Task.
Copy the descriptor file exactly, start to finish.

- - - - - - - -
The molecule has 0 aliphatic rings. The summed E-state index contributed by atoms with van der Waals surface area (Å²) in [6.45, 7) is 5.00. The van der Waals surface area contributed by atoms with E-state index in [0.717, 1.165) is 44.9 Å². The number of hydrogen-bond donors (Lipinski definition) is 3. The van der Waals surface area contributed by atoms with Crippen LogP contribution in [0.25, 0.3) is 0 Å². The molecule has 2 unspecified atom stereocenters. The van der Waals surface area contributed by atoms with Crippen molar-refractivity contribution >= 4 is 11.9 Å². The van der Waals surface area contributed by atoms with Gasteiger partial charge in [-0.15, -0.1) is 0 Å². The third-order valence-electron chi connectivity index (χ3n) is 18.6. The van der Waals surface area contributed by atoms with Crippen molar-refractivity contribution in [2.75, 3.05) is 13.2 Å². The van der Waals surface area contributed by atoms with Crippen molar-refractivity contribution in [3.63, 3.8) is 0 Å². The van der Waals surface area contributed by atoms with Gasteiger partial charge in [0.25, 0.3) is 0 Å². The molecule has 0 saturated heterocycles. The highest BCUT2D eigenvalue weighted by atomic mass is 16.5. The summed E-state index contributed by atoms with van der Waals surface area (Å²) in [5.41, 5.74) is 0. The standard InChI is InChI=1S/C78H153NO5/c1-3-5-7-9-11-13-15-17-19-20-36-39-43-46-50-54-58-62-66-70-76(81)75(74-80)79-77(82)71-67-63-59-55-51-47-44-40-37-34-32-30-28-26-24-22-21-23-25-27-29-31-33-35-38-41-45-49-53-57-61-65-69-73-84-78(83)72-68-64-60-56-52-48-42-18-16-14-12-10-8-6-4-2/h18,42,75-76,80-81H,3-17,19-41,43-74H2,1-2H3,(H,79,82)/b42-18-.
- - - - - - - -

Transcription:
The molecule has 0 aliphatic rings. The summed E-state index contributed by atoms with van der Waals surface area (Å²) in [6.45, 7) is 5.00. The van der Waals surface area contributed by atoms with E-state index in [0.717, 1.165) is 44.9 Å². The number of hydrogen-bond donors (Lipinski definition) is 3. The van der Waals surface area contributed by atoms with Crippen LogP contribution in [0.25, 0.3) is 0 Å². The molecule has 2 unspecified atom stereocenters. The van der Waals surface area contributed by atoms with Crippen molar-refractivity contribution >= 4 is 11.9 Å². The van der Waals surface area contributed by atoms with Gasteiger partial charge in [-0.15, -0.1) is 0 Å². The third-order valence-electron chi connectivity index (χ3n) is 18.6. The van der Waals surface area contributed by atoms with Crippen molar-refractivity contribution in [2.75, 3.05) is 13.2 Å². The van der Waals surface area contributed by atoms with Crippen molar-refractivity contribution in [3.63, 3.8) is 0 Å². The van der Waals surface area contributed by atoms with Gasteiger partial charge in [0.25, 0.3) is 0 Å². The molecule has 0 saturated heterocycles. The highest BCUT2D eigenvalue weighted by atomic mass is 16.5. The summed E-state index contributed by atoms with van der Waals surface area (Å²) in [5.41, 5.74) is 0. The standard InChI is InChI=1S/C78H153NO5/c1-3-5-7-9-11-13-15-17-19-20-36-39-43-46-50-54-58-62-66-70-76(81)75(74-80)79-77(82)71-67-63-59-55-51-47-44-40-37-34-32-30-28-26-24-22-21-23-25-27-29-31-33-35-38-41-45-49-53-57-61-65-69-73-84-78(83)72-68-64-60-56-52-48-42-18-16-14-12-10-8-6-4-2/h18,42,75-76,80-81H,3-17,19-41,43-74H2,1-2H3,(H,79,82)/b42-18-.